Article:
It’s often said that staff are a company’s greatest asset. Not everyone will agree, and if your employees aren’t living up to their initial promise, you may well find yourself tempted to do some sacking and start again with new ones.
Dismissals are sometimes unavoidable, but on the whole, it’s always better to stick with your current employees than to ditch them and find new ones. Here are five reasons why:
Job hunting is no barrel of laughs, but finding someone to fill your own vacancies can be even more frustrating. You’ll have high hopes at first, but if your dream candidate hasn’t materialised after a few weeks, you’ll soon lose your enthusiasm for the whole process. You might well regret getting rid of your problematic former employee in the first place – at least they had the necessary qualifications!
Even the most outstanding new prospect will most likely require a little training, and if you’ve already put a lot of time into training your current employees, it makes more sense to keep trying with them than to go back to square one with somebody new. Don’t let your efforts thus far go to waste!
Admittedly, if you’re on the brink of sacking someone, that person probably isn’t all that committed to your cause anyway. But even your least productive employees will probably have some sense of company loyalty; the person who has been with the business for a couple of years will almost always be more invested than the person who’s only just started. Loyalty is a rare commodity, and it should never be thrown away.
- The Team
This point is especially pertinent for small companies. Once your staff members have been working together for a little while, they will form a tight-knit group, and introducing a newcomer to the group will sometimes leave the newcomer feeling alienated. It’s even harder for a new person to integrate when they’re taking somebody else’s place; if your remaining employees were fairly fond of their ex-coworker, they might not be all that welcoming towards their replacement.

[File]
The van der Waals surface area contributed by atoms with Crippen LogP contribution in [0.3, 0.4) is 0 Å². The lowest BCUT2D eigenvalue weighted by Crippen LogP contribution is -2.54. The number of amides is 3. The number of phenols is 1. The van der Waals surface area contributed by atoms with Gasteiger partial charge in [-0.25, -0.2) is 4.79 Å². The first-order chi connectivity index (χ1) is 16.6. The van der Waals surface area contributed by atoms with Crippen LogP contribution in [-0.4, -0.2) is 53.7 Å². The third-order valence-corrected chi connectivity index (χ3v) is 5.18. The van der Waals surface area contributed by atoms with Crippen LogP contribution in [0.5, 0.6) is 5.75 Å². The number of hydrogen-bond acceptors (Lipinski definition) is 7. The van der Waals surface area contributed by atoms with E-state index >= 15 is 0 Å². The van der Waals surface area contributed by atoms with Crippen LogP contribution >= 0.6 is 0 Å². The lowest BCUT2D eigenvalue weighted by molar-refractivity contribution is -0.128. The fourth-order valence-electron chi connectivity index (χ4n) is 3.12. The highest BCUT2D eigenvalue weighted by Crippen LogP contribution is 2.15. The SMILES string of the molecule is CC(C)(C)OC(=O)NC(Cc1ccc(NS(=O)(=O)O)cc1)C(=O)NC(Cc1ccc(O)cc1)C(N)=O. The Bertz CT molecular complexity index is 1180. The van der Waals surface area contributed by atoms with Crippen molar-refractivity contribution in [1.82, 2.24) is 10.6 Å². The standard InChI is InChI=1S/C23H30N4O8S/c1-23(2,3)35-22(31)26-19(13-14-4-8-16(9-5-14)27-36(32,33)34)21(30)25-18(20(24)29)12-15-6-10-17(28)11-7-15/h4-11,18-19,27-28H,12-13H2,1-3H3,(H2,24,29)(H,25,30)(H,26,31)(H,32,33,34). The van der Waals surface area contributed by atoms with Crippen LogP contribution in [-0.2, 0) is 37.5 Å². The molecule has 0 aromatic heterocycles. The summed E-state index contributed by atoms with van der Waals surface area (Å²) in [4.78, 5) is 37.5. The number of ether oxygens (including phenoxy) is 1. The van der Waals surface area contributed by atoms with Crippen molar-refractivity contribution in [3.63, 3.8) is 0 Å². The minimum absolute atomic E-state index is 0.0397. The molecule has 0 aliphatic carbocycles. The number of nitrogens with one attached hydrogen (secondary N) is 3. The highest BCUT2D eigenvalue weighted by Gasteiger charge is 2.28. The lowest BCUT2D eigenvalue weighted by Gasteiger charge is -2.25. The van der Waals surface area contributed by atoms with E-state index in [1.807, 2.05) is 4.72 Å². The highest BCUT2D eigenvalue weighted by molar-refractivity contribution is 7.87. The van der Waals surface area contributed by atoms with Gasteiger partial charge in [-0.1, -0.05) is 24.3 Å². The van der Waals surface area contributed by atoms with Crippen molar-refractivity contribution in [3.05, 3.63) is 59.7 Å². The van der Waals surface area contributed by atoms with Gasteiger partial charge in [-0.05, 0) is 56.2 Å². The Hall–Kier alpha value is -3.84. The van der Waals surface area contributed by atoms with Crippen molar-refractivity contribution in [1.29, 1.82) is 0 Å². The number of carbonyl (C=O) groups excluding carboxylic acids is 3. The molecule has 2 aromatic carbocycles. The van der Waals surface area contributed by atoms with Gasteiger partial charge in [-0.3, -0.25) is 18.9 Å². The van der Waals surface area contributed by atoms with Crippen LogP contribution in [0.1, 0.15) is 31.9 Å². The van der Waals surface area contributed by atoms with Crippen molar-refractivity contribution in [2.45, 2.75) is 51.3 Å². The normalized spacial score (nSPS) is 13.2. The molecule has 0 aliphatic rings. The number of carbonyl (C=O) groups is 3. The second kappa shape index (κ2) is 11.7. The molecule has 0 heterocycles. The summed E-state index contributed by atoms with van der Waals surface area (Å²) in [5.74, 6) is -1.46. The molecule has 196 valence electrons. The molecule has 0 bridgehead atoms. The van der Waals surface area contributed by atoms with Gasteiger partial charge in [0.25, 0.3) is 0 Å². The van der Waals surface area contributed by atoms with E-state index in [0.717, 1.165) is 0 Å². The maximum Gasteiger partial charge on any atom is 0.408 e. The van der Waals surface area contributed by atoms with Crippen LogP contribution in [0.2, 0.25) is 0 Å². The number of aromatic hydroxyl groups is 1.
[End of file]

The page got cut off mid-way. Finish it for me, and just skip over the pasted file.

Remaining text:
- Your Competitors
What does a person do upon losing their job? Some will use the opportunity to re-invent themselves and try their hand at something completely new, but countless others will simply look for similar work elsewhere. Unless the person you’ve just dismissed wants to relocate or swap careers entirely, they’ll probably try for a job with a local company in the same industry as you – i.e. one of your competitors. And since that person has worked for you, they’re probably capable of telling their new boss more than you’d like them to know about the inner workings of your business.
So even if your employees are causing you headaches, you should always do what you can to keep them. Talk to them about the issues you’re having, consider investing in some professional training, and only dismiss them as a last resort.
Oh, and hanging on to your employees doesn’t just mean sticking with the bad ones – it also means keeping the good ones happy! If somebody is doing good work, make sure they know it, and try to reward them appropriately so that they don’t think about leaving.